Stein awarded Researcher of the Year

Stein awarded Researcher of the Year

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A-Gas' Ben Dewit and Matthew Stein with Bayer Horticulture Grower & Channel Services marketing manager Peter Sullivan.

A-Gas' Ben Dewit and Matthew Stein with Bayer Horticulture Grower & Channel Services marketing manager Peter Sullivan.

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A-Gas Rural general manager Matthew Stein has been recognised as Researcher of the Year category at the Hort Connections gala dinner in Adelaide on Wednesday.

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A-Gas Rural general manager Matthew Stein has been recognised at the 2017 National Awards for Excellence, taking out the Bayer-sponsored Researcher of the Year category at the Hort Connections gala dinner in Adelaide on Wednesday.

He was recognised for research into new soil fumigation technologies, leading to improved nematode (parasitic worm) and fungal controls in the greenhouse soils of the Northern Adelaide Plains.

As a result of the A-Gas Rural trials, which were undertaken in conjunction with HortEx Alliance and Braham Produce, the newly-developed suite of fumigants led to yields increasing threefold, increased protection from nematodes from 35 weeks to 48 weeks of production and significant reductions in water consumption and fertiliser use.

The coveted Researcher of the Year accolade recognises an individual or team with a track record of research or extension work that has advanced the industry, offering long-term industry benefits, and actively communicates research outcomes and encourages the uptake of outcomes on-farm.

The winner should also contribute research or extension work that advances the reputation of Australian science internationally.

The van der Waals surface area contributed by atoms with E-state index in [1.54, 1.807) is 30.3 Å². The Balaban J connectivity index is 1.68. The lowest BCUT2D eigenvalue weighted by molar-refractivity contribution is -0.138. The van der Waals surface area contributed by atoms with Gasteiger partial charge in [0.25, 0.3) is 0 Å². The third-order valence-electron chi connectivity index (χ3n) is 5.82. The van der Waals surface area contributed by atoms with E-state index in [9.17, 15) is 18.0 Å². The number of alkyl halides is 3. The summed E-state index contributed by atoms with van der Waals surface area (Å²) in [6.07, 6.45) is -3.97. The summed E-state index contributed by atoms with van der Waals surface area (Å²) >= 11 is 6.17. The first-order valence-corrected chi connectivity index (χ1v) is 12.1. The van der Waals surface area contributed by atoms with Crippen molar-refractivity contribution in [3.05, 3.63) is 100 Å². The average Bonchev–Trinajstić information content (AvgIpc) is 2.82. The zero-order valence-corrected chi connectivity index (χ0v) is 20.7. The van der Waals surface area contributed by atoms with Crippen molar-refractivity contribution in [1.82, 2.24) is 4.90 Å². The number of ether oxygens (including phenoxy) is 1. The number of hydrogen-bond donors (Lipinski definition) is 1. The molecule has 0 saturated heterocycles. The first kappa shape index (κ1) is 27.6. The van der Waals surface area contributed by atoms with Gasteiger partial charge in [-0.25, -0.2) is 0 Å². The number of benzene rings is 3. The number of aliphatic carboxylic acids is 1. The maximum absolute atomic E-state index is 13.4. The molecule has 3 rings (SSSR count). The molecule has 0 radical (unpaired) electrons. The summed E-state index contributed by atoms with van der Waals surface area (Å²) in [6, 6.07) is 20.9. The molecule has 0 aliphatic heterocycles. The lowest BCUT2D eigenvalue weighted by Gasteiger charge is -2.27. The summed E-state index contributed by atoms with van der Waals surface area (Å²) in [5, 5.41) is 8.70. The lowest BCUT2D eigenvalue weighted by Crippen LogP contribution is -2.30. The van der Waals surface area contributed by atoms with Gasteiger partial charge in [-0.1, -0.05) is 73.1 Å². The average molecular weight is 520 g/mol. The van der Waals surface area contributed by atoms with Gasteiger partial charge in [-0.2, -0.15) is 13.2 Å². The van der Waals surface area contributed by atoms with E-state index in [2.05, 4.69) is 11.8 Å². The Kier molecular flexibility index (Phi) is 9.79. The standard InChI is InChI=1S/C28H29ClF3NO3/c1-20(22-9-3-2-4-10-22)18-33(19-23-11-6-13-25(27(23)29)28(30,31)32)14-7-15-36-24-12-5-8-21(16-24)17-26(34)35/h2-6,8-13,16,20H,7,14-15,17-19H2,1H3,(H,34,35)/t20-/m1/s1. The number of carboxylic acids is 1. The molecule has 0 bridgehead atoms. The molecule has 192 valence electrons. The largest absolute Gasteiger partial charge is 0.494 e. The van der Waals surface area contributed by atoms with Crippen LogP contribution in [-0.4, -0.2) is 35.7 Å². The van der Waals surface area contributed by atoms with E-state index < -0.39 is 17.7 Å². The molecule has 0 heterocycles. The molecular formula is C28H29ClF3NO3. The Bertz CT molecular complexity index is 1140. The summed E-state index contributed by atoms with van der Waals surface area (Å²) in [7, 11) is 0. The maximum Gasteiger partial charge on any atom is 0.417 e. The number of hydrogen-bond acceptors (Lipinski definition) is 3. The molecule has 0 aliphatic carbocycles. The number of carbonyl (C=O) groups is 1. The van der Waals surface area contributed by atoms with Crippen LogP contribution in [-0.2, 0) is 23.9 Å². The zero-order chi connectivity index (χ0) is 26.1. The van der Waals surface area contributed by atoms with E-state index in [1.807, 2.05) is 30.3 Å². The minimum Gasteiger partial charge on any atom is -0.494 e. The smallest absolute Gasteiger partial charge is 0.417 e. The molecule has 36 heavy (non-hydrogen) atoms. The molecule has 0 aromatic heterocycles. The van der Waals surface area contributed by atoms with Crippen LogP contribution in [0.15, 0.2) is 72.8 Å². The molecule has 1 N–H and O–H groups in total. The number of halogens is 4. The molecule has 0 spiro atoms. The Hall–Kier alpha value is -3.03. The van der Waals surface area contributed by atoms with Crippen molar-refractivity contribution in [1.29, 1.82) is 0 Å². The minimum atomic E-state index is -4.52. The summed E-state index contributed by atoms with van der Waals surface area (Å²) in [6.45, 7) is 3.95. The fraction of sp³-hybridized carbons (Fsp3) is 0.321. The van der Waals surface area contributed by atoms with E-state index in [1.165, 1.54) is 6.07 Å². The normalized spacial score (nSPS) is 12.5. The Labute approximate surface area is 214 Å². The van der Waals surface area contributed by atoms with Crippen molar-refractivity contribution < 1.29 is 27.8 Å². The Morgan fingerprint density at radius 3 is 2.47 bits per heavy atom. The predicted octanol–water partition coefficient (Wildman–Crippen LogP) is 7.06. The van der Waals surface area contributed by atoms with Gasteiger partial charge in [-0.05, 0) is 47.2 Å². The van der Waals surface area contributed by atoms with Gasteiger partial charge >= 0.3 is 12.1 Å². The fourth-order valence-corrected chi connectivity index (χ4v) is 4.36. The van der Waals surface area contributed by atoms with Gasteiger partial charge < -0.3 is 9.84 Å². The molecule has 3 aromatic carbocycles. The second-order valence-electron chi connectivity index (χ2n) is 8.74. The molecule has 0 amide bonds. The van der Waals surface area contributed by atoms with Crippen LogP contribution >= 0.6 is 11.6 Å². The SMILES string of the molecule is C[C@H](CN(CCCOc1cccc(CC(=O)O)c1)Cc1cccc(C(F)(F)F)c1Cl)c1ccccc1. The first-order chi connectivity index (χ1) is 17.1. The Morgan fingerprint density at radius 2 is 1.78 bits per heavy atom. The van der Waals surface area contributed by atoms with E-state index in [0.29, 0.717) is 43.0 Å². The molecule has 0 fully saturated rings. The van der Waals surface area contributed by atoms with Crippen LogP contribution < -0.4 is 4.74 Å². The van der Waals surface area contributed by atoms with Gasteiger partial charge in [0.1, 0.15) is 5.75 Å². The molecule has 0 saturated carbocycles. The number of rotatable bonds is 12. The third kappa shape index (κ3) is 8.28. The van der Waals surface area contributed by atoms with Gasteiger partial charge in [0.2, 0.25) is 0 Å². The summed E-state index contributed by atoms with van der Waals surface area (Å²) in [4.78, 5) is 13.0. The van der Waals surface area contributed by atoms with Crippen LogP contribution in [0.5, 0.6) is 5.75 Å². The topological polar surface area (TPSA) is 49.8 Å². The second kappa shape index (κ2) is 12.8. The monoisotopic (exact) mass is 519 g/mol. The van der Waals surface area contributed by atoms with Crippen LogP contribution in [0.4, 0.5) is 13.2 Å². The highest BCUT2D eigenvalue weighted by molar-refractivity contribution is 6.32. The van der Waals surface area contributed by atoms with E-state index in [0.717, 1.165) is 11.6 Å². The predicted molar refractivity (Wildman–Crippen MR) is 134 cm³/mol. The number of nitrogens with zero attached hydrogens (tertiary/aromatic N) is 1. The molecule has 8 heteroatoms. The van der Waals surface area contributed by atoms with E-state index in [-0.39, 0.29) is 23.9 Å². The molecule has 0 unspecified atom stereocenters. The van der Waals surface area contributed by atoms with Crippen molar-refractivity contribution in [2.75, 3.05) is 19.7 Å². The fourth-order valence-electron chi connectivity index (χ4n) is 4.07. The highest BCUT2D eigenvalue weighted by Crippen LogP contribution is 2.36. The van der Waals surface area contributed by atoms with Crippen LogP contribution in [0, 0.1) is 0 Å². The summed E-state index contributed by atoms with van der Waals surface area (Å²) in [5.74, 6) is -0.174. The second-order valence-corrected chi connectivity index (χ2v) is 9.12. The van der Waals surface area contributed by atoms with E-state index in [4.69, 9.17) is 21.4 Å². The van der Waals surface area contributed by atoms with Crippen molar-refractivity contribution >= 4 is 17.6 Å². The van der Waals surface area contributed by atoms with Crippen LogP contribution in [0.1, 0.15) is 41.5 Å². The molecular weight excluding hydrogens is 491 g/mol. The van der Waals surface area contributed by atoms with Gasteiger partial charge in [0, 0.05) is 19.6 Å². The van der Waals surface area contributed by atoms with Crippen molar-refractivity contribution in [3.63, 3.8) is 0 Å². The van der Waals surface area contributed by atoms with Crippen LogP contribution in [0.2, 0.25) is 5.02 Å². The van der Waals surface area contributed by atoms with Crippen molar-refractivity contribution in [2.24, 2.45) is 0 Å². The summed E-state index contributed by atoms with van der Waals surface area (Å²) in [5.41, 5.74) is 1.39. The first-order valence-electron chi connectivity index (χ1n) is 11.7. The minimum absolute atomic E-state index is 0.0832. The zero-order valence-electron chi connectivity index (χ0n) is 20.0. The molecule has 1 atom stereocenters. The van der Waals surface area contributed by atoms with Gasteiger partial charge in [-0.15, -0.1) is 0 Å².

Mr Stein and the A-Gas Rural team have been praised for their outstanding contributions and commitment to developing a new suite of fumigants, and in conjunction with Michael Rettke at SARDI, modifying the existing potato DNA nematode test to be applicable to the species of Southern Root Rot Nematodes in the NAP.

Using the improved DNA test, it is now possible to prescriptively apply fumigation gas agents rather than broad scale application.

Prior to this research work, chemical contractors would guess the amount of chemical required to treat a site, often leading to overdosing of soils and poor outcomes for crops and the environment.

Trials for the new fumigants took 18 months to complete at Braham Produce in the NAP and AGas Rural is already looking towards the next trials on potatoes and carrots.

Mr Stein was humbled to receive the award on behalf of the whole team.

“It’s an honour to be recognised by two of horticulture’s leading organisations, AUSVEG and PMA, and one of the world’s leading innovative crop science companies, Bayer, for our ongoing exploration into new soil gas fumigation technologies and our commitment to improving crop productivity and efficiency for Australian growers,” he said.

“One of the reasons that we are so passionate about this new suite of fumigants is that they directly affect the livelihoods of growers.

“Profits are impacted by soil health and by using these new fumigants the shelf-life of the capsicum crops in the trials was increased by five to six days, which is an enormous factor for growers who are looking to open up new markets.”

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